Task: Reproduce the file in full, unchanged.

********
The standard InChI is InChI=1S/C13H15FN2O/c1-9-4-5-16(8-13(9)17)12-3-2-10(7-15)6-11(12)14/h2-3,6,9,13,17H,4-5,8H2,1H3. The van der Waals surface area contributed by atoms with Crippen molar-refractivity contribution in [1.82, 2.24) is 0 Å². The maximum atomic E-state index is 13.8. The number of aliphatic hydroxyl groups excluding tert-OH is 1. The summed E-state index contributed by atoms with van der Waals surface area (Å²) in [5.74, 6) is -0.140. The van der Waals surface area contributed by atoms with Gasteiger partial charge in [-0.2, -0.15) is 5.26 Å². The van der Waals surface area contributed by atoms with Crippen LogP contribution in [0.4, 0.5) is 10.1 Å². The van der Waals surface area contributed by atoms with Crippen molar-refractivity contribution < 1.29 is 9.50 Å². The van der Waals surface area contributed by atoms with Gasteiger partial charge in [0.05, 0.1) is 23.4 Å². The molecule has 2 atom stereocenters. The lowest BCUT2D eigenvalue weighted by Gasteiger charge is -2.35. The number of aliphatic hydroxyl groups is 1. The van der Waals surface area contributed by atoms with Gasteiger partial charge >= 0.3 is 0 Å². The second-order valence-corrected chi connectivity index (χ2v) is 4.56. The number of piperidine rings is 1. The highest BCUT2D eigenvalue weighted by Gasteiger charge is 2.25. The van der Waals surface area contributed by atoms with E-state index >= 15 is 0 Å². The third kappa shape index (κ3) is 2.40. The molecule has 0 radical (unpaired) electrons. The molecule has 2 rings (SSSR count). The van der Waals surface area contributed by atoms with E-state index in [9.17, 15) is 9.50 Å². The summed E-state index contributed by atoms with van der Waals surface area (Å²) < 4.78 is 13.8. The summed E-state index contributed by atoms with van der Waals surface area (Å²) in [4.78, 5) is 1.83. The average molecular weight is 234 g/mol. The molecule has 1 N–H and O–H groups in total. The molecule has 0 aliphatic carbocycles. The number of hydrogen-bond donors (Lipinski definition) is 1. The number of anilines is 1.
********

The standard InChI is InChI=1S/C13H15FN2O/c1-9-4-5-16(8-13(9)17)12-3-2-10(7-15)6-11(12)14/h2-3,6,9,13,17H,4-5,8H2,1H3. The van der Waals surface area contributed by atoms with Crippen molar-refractivity contribution in [1.82, 2.24) is 0 Å². The maximum atomic E-state index is 13.8. The number of aliphatic hydroxyl groups excluding tert-OH is 1. The summed E-state index contributed by atoms with van der Waals surface area (Å²) in [5.74, 6) is -0.140. The van der Waals surface area contributed by atoms with Gasteiger partial charge in [-0.2, -0.15) is 5.26 Å². The van der Waals surface area contributed by atoms with Crippen LogP contribution in [0.4, 0.5) is 10.1 Å². The van der Waals surface area contributed by atoms with Crippen molar-refractivity contribution < 1.29 is 9.50 Å². The van der Waals surface area contributed by atoms with Gasteiger partial charge in [0.05, 0.1) is 23.4 Å². The molecule has 2 atom stereocenters. The lowest BCUT2D eigenvalue weighted by Gasteiger charge is -2.35. The number of aliphatic hydroxyl groups is 1. The van der Waals surface area contributed by atoms with Gasteiger partial charge >= 0.3 is 0 Å². The second-order valence-corrected chi connectivity index (χ2v) is 4.56. The number of piperidine rings is 1. The highest BCUT2D eigenvalue weighted by Gasteiger charge is 2.25. The van der Waals surface area contributed by atoms with E-state index >= 15 is 0 Å². The third kappa shape index (κ3) is 2.40. The molecule has 0 radical (unpaired) electrons. The molecule has 2 rings (SSSR count). The van der Waals surface area contributed by atoms with E-state index in [9.17, 15) is 9.50 Å². The summed E-state index contributed by atoms with van der Waals surface area (Å²) < 4.78 is 13.8. The summed E-state index contributed by atoms with van der Waals surface area (Å²) in [4.78, 5) is 1.83. The average molecular weight is 234 g/mol. The molecule has 1 N–H and O–H groups in total. The molecule has 0 aliphatic carbocycles. The number of hydrogen-bond donors (Lipinski definition) is 1. The number of anilines is 1.